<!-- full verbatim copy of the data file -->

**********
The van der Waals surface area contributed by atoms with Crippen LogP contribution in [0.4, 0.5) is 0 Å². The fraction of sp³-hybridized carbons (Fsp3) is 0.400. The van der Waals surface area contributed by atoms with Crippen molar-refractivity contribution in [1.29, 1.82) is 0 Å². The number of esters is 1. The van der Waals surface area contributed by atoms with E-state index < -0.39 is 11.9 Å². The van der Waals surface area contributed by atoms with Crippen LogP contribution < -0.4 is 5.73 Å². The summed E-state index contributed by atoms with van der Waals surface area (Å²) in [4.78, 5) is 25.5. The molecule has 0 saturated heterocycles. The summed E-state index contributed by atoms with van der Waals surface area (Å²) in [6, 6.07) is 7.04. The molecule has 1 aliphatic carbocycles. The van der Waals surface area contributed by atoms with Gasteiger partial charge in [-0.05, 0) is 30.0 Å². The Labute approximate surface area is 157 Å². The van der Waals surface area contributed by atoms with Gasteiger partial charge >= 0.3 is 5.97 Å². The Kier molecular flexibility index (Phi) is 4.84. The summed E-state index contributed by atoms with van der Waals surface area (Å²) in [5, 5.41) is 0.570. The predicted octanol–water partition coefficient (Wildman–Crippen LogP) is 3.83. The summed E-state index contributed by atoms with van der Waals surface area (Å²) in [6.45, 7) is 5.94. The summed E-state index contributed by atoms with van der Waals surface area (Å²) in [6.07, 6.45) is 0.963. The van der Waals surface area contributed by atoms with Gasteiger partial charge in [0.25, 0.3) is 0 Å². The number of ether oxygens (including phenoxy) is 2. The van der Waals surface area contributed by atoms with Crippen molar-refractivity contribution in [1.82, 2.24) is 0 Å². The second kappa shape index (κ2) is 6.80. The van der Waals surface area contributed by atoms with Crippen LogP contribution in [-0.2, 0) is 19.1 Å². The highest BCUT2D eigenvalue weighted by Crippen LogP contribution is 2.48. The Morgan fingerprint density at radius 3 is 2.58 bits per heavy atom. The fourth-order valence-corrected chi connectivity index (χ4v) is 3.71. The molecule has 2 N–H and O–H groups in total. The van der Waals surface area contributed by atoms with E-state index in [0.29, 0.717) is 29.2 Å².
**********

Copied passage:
The van der Waals surface area contributed by atoms with Crippen LogP contribution in [0.4, 0.5) is 0 Å². The fraction of sp³-hybridized carbons (Fsp3) is 0.400. The van der Waals surface area contributed by atoms with Crippen molar-refractivity contribution in [1.29, 1.82) is 0 Å². The number of esters is 1. The van der Waals surface area contributed by atoms with E-state index < -0.39 is 11.9 Å². The van der Waals surface area contributed by atoms with Crippen LogP contribution < -0.4 is 5.73 Å². The summed E-state index contributed by atoms with van der Waals surface area (Å²) in [4.78, 5) is 25.5. The molecule has 0 saturated heterocycles. The summed E-state index contributed by atoms with van der Waals surface area (Å²) in [6, 6.07) is 7.04. The molecule has 1 aliphatic carbocycles. The van der Waals surface area contributed by atoms with Gasteiger partial charge in [-0.05, 0) is 30.0 Å². The Labute approximate surface area is 157 Å². The van der Waals surface area contributed by atoms with Gasteiger partial charge >= 0.3 is 5.97 Å². The Kier molecular flexibility index (Phi) is 4.84. The summed E-state index contributed by atoms with van der Waals surface area (Å²) in [5, 5.41) is 0.570. The predicted octanol–water partition coefficient (Wildman–Crippen LogP) is 3.83. The summed E-state index contributed by atoms with van der Waals surface area (Å²) in [6.45, 7) is 5.94. The summed E-state index contributed by atoms with van der Waals surface area (Å²) in [6.07, 6.45) is 0.963. The van der Waals surface area contributed by atoms with Gasteiger partial charge in [0.25, 0.3) is 0 Å². The number of ether oxygens (including phenoxy) is 2. The van der Waals surface area contributed by atoms with Crippen molar-refractivity contribution in [1.82, 2.24) is 0 Å². The second kappa shape index (κ2) is 6.80. The van der Waals surface area contributed by atoms with Crippen LogP contribution in [-0.2, 0) is 19.1 Å². The highest BCUT2D eigenvalue weighted by Crippen LogP contribution is 2.48. The Morgan fingerprint density at radius 3 is 2.58 bits per heavy atom. The fourth-order valence-corrected chi connectivity index (χ4v) is 3.71. The molecule has 2 N–H and O–H groups in total. The van der Waals surface area contributed by atoms with E-state index in [0.29, 0.717) is 29.2 Å².